The nine-year average price ($3.11) received by producers selling wheat to North was eight cents per bushel higher ($3.03) than if an equal amount of wheat had been sold every business day (Table 1). If all the wheat had been sold at harvest ($3.20), the price received would have been increased by nine cents per bushel.
Producer Prices Received versus Daily Market Price by Year
Producers that sold to South beat the daily average price in six out of the nine years (Table 2). They received higher prices for the 1992 and 1996 through 2000 wheat crops. The prices received for the 1993 through 1995 wheat crops were below the daily average. However for the nine-year period, producers selling wheat to South beat the daily average by 18 cents per bushel.
Table 2. Average Price Received by Farmers and Average Market Price.
a Average price per year was calculated by dividing crop year income adjusted for storage (~2.5¢/bu./mo.) and interest costs (prime rate + 2% times June 20 wheat price) by crop year bushels purchased.
b The average annual price was calculated by averaging the daily posted price for each business day of the marketing year and adjusted for storage and interest costs.
Producers that sold to Central beat the daily average price in eight out of the nine years. Only in 1995 was the daily average price higher than the average producer price. Over the nine-year period, the price received was nine cents higher than if wheat had been sold evenly every marketing day of the year.
Producers that sold to North beat the daily average price in eight out of the nine years. Only in 1995 was the daily average price higher than the average producer price. Over the nine-year period, the price received was eight cents higher than if wheat had been sold evenly every marketing day of the year.
Timing of Wheat Sales
Price information shown in Table 1 indicates that producers at all three elevators would have increased the average price received if they sold wheat at harvest each year. South producers would have increased the price two cents, Central producers four cents, and North producers nine cents.
Records show that producers delivering to South normally harvest and sell about six percent of their wheat in late May. To remain consistent with elevators Central and North, the “new-crop” wheat harvested and sold in May is shown as sold in June.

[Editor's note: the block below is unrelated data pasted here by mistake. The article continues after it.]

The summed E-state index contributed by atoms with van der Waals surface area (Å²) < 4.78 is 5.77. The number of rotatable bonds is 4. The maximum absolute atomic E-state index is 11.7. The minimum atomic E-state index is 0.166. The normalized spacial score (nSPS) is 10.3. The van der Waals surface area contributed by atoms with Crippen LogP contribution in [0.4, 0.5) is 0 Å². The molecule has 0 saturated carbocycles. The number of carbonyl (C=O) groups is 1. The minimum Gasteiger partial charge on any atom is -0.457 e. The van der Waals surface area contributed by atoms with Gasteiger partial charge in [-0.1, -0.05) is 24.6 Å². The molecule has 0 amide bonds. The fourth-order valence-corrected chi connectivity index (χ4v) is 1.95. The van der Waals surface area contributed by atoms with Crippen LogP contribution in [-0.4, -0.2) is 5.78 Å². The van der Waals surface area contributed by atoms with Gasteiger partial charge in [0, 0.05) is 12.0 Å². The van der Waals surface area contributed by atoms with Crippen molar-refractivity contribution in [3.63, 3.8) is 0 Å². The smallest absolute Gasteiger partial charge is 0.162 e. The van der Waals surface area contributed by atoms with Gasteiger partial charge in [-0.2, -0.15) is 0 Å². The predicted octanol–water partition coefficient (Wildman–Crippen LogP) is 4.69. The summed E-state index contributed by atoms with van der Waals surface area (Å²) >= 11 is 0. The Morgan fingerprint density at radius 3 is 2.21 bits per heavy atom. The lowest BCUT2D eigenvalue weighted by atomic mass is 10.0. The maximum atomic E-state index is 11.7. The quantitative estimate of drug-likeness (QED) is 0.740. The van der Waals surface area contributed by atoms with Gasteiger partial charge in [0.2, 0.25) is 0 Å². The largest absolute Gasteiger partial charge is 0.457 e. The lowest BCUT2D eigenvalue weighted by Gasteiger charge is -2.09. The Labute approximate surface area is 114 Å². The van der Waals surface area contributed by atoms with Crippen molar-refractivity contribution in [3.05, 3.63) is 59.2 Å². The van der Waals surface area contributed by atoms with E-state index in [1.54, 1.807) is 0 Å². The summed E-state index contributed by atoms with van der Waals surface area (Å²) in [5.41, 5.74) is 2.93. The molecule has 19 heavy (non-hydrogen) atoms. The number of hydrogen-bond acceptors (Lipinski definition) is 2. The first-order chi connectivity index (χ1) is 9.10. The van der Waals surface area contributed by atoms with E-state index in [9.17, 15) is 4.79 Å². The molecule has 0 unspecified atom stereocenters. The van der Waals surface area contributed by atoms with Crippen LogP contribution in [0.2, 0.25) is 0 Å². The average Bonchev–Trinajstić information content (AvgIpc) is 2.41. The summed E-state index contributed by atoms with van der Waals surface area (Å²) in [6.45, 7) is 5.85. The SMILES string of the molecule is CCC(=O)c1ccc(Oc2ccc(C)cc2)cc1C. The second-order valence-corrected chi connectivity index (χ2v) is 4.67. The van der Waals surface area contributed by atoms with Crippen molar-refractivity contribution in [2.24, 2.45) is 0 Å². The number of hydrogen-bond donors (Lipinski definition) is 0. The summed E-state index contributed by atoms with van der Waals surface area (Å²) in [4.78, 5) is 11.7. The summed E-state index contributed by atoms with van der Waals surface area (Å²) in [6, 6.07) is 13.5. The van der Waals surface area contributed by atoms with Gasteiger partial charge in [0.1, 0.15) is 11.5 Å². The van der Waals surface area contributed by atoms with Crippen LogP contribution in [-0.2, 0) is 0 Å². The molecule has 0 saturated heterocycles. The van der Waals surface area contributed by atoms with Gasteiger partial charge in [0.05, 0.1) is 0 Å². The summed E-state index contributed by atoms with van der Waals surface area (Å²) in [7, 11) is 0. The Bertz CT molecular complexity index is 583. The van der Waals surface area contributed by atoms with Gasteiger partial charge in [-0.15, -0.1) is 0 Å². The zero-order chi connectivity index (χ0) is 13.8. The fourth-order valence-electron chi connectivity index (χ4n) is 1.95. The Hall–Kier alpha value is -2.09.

Producers selling to South normally sell 60 percent of the wheat by July 1 and 69 percent by August 1. Over the nine-year period, there is only a two-cent difference between selling all the wheat on June 10 each year and the price producers actually received. This is probably because Southern producers tend to sell most wheat “across the scales” and only 19 percent of the wheat is sold after January 1.
Producers selling wheat to Central sell only nine percent in June and 15 percent by the end of July. Nearly 40 percent of the wheat is sold in November and December. Still, there is only a four-cent difference between the average price received and the price received by producers. Thirty-two percent of Central’s wheat was sold after January 1.
Producers selling wheat to North sold seven percent in June and had sold fifteen percent by August 1. Thirty-one percent of the wheat was sold in September and 30 percent was sold after January 1.
Table 3. Nine-Year Average of Percent Wheat Sold by Month (June 1992 – May 2001).
The average price received by producers at all three elevators was greater than the average price offered by the market. Thus the statement that “most producers sell in the bottom one-third of the market” was not supported by this study. The data indicated that 75 to 80 percent of the wheat was sold in the upper two-thirds of the market and about two-thirds of the wheat was sold in the top half of the market.
Three marketing methods were evaluated. First was selling all the wheat at harvest. Second was selling the wheat equally every day throughout the marketing year. And third was how producers actually sold the wheat.
Of the three options evaluated, the method that produced the highest price at all three elevators was to sell wheat at harvest. Southern producers that sold most of their wheat at harvest had the highest average price relative to selling equally throughout the year or selling all wheat at harvest. Southern producers probably had the highest relative return because they sold most of their wheat at harvest.
Not shown in this fact sheet but indicated by the price data was that wheat that was sold after the first of the year produced a lower price than wheat sold closer to harvest.
Storage cost and interest cost averaged about five cents per bushel per month (two and a half cents storage and two and a half cents interest). Producers that have on-farm storage or access to lower interest money (less than the prime rate plus two percent) could have increased the average price received by holding wheat into the October through November time period.
Oklahoma wheat producers appear to be doing a relatively efficient job of marketing their wheat. The biggest problem may be that some producers tend to store wheat too long. After storage and interest was subtracted on some wheat, the net price was negative.
The data also indicated that the price received for wheat sold after January 1 tended to be less than for wheat sold between harvest and December 31.
Professor, Extension Grain Marketing Specialist
Neustadt Chair Econometrics and Agricultural Marketing